The French government intends to introduce rent control. Cécile Duflot, the newly appointed Minister of Territorial Equality and Housing in the Ayrault Cabinet, wants to draw on the German rent control system.
To break away with Sarkozy's presidency, the French Left first appeared reluctant to find inspiration from German politics. Nevertheless, it seems like French leaders keep looking across the border for good anti-crisis policies. The latest example is the rent control proposal made by Cécile Duflot in an interview with French left wing newspaper Libération published on June 4th.
The Minister of Territorial Equality and Housing wants to submit a decree to the Council of State later this month to limit severe rent increase in the most wanted neighborhoods where housing costs are the highest. The decree should take effect in September.
The German model
In Germany, rents have been regulated according to a complex policy called « Mietspiegel » (rent index) since 1973. It was first introduced in Cologne, before spreading to other German metropolitan areas. It provides a comprenhensive price range of house rental costs in every city.
Updated every year, the German rent index takes several criteria into account : surface, the age of the building, the quality of the facilities as well as the neighboorhood's attractivity. The tenant is allowed to take legal action if the landlord requests a rent 20% higher to the index.
Rents increase slower in Germany
This rather basic system has proved successful in Germany. With a 100,000 annual decrease in population since 2005 and a rent-oriented real estate market, German people easily find a house or a flat to rent.
Therefore, only 43% of German people own their house (the lowest in Europe). In France, this proportion amounts to 58% of the population.
Rents have increased by less than 5 % since 2000 while they have doubled in price in France.
However, with the on-going crisis, the situation has become slightly harder for tenants.
In the current economic turmoil, a growing number of Germans is investing in real estate. This new trend should have repercussions on rent index in the near future. Yet, the "Mietspiegel" should prevent any dangerous speculation or drastic rent increase.
Rent control is also taking place in the Netherlands, Switzerland and Sweden. It happens to be a success as demonstrates local representative René Dultrey from EELV (the Green Party) in his report entitled "Rent control: which solutions" (original title: "Contrôle de loyers: quelles solutions").
The Dutch points-system
To control rents in the Netherlands, the Dutch government has introduced a maximum limit for rents. Every square metre, comfort and all the facilities in the apartment score points, and the total number of points equates to a certain maximum rent. After moving in, the tenant has six months to contact the independent organisation which values the apartment and determines if the rent is abusive.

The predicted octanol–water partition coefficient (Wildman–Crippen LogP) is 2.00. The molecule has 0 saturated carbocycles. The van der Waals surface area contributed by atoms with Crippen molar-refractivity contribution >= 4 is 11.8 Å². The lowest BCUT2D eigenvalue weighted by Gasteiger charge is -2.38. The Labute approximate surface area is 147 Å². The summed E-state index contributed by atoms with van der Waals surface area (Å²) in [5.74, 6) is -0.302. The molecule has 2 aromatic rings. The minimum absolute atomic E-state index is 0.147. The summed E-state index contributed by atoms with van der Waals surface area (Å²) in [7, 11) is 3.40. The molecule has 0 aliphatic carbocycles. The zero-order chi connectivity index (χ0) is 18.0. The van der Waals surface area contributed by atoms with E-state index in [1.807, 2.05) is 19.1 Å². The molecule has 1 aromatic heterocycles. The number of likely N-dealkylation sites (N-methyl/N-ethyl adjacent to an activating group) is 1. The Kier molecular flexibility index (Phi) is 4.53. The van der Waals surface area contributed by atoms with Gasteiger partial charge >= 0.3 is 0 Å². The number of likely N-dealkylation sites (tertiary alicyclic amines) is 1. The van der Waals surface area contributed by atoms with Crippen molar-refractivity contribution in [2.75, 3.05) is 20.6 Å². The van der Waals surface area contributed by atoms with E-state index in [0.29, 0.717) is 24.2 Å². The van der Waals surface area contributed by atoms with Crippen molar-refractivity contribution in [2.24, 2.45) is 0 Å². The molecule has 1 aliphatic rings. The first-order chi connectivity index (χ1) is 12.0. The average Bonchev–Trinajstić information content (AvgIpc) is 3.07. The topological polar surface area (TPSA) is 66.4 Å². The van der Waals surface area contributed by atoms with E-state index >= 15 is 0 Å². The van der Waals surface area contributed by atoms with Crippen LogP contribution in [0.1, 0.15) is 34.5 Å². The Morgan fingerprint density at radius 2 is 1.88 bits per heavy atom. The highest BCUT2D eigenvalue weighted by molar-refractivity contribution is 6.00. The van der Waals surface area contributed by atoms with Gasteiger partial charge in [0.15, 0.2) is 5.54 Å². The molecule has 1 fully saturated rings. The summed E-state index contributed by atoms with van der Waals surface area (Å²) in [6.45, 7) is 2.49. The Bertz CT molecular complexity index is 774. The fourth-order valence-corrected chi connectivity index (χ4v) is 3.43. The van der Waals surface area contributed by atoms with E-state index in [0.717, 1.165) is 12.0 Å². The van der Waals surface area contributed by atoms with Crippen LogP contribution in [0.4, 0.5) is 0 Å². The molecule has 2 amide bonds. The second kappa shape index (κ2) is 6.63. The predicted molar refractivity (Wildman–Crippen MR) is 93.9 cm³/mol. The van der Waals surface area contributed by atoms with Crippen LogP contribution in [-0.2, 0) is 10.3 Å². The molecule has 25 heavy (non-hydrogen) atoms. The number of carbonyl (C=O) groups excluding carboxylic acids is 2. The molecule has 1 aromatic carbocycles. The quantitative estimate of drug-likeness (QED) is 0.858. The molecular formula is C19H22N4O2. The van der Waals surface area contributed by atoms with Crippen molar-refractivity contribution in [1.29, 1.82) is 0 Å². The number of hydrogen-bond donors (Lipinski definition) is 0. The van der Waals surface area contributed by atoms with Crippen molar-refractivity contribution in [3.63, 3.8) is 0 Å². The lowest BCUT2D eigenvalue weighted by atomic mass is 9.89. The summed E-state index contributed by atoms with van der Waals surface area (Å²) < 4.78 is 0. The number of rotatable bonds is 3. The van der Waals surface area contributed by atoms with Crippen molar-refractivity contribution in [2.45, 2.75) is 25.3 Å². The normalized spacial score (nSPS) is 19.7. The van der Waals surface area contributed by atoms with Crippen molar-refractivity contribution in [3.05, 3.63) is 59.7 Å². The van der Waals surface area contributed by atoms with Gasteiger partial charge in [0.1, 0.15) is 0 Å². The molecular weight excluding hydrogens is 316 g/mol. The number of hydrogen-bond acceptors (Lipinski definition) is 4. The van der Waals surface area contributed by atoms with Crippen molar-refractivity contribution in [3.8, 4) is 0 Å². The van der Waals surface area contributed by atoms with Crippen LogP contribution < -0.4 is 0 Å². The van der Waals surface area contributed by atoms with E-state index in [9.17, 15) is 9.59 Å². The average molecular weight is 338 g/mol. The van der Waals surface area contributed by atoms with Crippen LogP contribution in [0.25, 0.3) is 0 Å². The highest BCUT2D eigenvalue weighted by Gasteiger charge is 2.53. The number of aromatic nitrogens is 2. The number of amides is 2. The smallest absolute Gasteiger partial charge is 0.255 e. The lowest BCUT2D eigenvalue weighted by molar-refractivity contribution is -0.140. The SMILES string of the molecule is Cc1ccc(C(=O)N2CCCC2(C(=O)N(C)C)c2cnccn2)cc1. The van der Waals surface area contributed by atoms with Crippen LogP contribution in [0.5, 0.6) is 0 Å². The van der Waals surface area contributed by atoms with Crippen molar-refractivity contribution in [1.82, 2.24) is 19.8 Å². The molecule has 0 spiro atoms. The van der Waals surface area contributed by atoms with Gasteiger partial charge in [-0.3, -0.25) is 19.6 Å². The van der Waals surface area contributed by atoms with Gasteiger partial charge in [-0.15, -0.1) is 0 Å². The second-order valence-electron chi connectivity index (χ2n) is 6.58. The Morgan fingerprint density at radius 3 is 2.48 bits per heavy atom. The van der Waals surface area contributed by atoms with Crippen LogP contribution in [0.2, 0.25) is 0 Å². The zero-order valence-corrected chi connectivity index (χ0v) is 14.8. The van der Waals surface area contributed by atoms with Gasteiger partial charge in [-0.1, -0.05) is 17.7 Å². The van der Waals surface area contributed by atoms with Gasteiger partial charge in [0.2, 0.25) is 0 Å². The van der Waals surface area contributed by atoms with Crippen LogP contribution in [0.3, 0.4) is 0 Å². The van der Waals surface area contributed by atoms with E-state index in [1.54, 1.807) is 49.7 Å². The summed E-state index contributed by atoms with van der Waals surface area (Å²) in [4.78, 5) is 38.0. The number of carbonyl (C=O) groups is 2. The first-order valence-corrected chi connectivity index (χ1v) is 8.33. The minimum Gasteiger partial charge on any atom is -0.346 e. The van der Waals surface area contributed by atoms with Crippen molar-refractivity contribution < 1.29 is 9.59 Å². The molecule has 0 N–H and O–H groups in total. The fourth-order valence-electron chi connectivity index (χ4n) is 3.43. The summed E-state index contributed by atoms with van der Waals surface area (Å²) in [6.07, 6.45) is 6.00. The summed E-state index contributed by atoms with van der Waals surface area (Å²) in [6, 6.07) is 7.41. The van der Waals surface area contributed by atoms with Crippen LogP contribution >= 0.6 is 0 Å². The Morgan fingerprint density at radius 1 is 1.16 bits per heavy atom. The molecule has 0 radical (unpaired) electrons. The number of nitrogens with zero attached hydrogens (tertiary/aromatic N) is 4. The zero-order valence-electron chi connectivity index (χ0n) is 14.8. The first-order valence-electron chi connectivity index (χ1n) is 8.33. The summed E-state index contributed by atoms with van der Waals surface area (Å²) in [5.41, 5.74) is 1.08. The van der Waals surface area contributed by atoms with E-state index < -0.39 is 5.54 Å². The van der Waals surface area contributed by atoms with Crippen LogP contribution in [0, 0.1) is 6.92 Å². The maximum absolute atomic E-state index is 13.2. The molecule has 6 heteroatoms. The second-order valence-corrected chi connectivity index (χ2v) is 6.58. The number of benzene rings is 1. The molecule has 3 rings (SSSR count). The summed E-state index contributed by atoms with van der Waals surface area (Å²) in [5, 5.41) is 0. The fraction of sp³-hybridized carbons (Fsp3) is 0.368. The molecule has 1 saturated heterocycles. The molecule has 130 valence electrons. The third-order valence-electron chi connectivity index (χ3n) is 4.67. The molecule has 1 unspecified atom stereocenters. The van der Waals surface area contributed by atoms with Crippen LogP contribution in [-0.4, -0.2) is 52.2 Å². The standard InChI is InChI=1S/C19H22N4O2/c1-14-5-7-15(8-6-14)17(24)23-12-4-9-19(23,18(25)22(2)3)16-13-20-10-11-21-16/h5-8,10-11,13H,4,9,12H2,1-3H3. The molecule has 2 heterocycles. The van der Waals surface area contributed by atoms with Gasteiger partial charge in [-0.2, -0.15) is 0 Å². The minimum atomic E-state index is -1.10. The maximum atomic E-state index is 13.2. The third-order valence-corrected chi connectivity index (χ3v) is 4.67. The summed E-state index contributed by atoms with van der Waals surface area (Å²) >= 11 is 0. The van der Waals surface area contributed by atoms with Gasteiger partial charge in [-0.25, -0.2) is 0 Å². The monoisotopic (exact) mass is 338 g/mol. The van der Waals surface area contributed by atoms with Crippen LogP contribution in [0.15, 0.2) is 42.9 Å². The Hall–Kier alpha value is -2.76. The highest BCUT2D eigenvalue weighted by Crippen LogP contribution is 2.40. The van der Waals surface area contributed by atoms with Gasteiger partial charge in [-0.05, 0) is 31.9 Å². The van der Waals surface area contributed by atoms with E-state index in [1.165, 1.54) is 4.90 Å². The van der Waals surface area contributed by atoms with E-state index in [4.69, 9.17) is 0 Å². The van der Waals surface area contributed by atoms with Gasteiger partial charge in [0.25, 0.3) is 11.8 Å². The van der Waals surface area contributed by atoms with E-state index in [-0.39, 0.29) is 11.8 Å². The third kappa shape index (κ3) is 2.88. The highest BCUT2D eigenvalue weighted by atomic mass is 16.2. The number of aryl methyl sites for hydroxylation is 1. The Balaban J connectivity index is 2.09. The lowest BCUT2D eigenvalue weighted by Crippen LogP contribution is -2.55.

Private apartments rented to tenants represent 10% of primary residence while this figure amounts to 35% in public housing. ,
This way of protecting tenants has led to a fall in private rental-housing which suffers from a growing disaffection from landlords"
explains René Dutrey.
In Amsterdam, the rental value of a square meter is 16,19€. It is even cheaper in Rotterdam with 12,20€ per square meter.
Switzerland keeps a close eye on rents
In Switzerland, every time a landlord wants to increase the rent of his property, he must prove that he faces additional expenses such as renovation costs – therefore adding more value to the good.
Tenants who feel abused can take the case to court. Despite higher prices than in the Netherlands, the Swiss rent control system has proved efficient. In Geneva, the rental value of a square meter is 19,59€.
The Swedish rent control system judged illegal by Brussels
In Sweden, landlords are not allowed choose how much they charge their tenants. The rent happens to be determined by the local housing council. This NGO fixes the rent according to the market rental value of public goods. Rents cannot exceed 5% of the rental price of public housing.
Yet in 2005, following two complaints lodged by the European Property Federation, the European Commission judged that the Swedish rent control policy harmed competition in real estate.
This policy can only work if there is enough public rental housing available"
says Karima Delli, vice-president of the Urban Intergroup at the European Parliament.
Nevertheless, rents in Stockholm have remained fairly low. The rental value of a square meter in the city is 16,67€ although "the market is extremely tense and the city faces a real housing crisis" says Delli.
Translated by Simon Benoit-Guyod